I could say more, but I’m wondering whether I’m interpreting you correctly. Do you agree at least it’s possible to learn something close to verbatim (i.e. with a low rate of error, say less than 1% chance of mis-reciting a word) without reference to an individual text, even if this is something that only someone from a literate culture would think of striving for?

          • Verbatim learning of songs, especially where there are other features such as rhyme or alphabetic patterns, is certainly possible. Psychologists of memory have estimated that we can recall about 17 words in a row verbatim without the aid of a text or other elements such as meter.

            I think parents have the alphabet as a text as a memory aid that has been part of their education, which helps with passing the song on to the next generation. But that is certainly a different scenario, memory-wise, than remembering a parable or a bit of ethical teaching, isn’t it?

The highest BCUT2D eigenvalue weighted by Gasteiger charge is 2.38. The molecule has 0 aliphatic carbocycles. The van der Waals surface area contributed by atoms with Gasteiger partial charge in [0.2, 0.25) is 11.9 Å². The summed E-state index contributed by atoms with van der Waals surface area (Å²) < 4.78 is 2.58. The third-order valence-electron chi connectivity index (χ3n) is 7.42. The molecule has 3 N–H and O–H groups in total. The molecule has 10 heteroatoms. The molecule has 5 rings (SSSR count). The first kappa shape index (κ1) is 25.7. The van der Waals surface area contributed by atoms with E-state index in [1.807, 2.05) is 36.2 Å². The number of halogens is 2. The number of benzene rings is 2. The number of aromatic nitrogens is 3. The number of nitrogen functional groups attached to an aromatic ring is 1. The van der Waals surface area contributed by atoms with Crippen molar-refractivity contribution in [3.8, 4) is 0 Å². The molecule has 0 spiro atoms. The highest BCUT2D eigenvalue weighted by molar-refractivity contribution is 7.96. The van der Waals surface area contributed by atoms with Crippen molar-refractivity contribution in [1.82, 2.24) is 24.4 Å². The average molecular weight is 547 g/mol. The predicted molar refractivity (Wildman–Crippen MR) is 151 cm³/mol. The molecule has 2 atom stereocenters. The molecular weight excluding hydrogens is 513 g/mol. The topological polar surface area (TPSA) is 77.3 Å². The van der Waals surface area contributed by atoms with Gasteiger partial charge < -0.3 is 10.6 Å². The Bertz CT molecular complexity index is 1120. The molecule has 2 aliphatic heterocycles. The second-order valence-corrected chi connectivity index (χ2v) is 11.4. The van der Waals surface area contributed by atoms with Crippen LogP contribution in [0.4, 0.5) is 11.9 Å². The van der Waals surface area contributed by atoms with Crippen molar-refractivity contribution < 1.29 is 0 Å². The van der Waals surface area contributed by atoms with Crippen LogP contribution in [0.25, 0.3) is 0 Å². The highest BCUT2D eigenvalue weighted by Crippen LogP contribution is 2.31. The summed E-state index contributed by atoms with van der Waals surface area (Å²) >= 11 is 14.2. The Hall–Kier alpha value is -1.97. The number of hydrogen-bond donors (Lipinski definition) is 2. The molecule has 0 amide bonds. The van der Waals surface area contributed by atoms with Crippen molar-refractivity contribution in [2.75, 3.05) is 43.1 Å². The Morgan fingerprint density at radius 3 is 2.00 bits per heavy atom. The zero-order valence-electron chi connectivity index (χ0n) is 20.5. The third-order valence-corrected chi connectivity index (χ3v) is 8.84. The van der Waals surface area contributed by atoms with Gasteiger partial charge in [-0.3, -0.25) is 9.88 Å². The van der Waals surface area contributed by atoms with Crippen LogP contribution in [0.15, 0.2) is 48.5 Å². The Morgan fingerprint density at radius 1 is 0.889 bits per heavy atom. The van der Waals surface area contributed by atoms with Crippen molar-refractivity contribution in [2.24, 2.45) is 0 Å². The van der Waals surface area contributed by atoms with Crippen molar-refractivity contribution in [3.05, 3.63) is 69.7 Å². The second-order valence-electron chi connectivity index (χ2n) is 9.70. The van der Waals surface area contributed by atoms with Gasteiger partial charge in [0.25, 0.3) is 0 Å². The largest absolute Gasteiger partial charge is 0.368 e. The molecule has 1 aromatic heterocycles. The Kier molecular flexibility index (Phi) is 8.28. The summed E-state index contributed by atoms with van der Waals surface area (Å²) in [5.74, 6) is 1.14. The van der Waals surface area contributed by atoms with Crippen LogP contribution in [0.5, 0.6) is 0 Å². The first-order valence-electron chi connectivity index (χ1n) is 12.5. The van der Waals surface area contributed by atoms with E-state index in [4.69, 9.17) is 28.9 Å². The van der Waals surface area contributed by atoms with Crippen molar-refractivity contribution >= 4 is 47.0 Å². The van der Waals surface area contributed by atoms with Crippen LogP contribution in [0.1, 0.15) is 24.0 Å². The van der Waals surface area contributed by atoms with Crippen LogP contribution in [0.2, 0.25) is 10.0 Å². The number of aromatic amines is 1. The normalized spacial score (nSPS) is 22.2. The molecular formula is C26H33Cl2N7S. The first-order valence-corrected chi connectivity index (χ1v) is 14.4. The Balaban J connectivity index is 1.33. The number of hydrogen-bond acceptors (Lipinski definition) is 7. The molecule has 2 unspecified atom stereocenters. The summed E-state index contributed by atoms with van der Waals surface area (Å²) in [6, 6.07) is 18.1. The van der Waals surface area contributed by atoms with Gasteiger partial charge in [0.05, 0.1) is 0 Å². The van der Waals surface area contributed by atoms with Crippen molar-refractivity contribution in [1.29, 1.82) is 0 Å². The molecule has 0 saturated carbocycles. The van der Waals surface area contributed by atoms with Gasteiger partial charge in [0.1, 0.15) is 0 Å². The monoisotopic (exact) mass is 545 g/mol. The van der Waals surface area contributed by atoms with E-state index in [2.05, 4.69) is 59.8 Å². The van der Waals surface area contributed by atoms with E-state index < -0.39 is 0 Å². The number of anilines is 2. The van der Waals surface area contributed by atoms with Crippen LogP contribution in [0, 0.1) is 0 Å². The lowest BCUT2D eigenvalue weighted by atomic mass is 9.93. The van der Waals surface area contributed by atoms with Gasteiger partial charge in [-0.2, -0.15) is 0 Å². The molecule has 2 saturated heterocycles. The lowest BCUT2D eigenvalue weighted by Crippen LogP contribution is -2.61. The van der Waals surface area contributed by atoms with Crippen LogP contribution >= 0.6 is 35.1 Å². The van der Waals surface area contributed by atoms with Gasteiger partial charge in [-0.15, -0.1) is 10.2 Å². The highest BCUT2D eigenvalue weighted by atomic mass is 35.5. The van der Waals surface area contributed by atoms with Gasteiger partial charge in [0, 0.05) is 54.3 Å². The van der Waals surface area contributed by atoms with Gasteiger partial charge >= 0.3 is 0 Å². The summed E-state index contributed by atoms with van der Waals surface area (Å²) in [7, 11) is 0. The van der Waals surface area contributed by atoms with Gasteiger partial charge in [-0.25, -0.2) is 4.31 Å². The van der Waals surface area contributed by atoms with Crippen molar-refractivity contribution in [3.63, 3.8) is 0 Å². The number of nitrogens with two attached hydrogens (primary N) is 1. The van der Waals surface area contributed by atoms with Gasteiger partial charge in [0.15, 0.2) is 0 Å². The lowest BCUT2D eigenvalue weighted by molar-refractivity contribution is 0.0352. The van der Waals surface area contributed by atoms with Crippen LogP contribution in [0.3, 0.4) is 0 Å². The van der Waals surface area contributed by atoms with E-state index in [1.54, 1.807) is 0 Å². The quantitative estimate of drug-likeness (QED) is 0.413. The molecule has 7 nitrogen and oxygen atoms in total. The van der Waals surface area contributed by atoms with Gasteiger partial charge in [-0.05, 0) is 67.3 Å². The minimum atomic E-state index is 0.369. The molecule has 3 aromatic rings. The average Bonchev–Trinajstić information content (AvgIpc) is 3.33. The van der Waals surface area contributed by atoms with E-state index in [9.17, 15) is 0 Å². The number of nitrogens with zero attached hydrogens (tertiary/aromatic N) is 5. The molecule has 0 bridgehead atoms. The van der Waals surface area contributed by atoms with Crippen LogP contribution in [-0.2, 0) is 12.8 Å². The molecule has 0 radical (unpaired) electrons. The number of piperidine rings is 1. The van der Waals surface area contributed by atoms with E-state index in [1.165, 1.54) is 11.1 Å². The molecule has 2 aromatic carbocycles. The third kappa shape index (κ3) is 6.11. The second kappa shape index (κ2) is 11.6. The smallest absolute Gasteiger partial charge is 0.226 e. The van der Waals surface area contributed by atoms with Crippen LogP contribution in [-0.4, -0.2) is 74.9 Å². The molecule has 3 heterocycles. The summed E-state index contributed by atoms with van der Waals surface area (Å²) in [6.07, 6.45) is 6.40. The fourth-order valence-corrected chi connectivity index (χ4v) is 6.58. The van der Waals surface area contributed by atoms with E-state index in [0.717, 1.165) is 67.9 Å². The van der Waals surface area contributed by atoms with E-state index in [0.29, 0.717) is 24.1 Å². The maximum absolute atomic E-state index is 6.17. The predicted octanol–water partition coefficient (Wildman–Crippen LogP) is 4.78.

• arcseconds

            It is a different scenario. I’m less and less certain I know what your position is, and I think we may be talking at cross-purposes.

            Let me sum up mine. I agree with the way you characterize oral culture in general: it doesn’t make a lot of sense to talk about ‘the original’ and ‘verbatim reproduction’ when it comes to most stories etc. passed on orally.

            However, I don’t think this is universally true. Oral texts can be passed on very accurately in some cases. This often (and always for lengthy texts) involve special techniques such as rhyme and meter, members of the society who specialize in memorizing and reciting texts, special institutions set up to train them, etc.

            (Speaking of specialist techniques, check out the description of jaṭā-pāṭha on this page )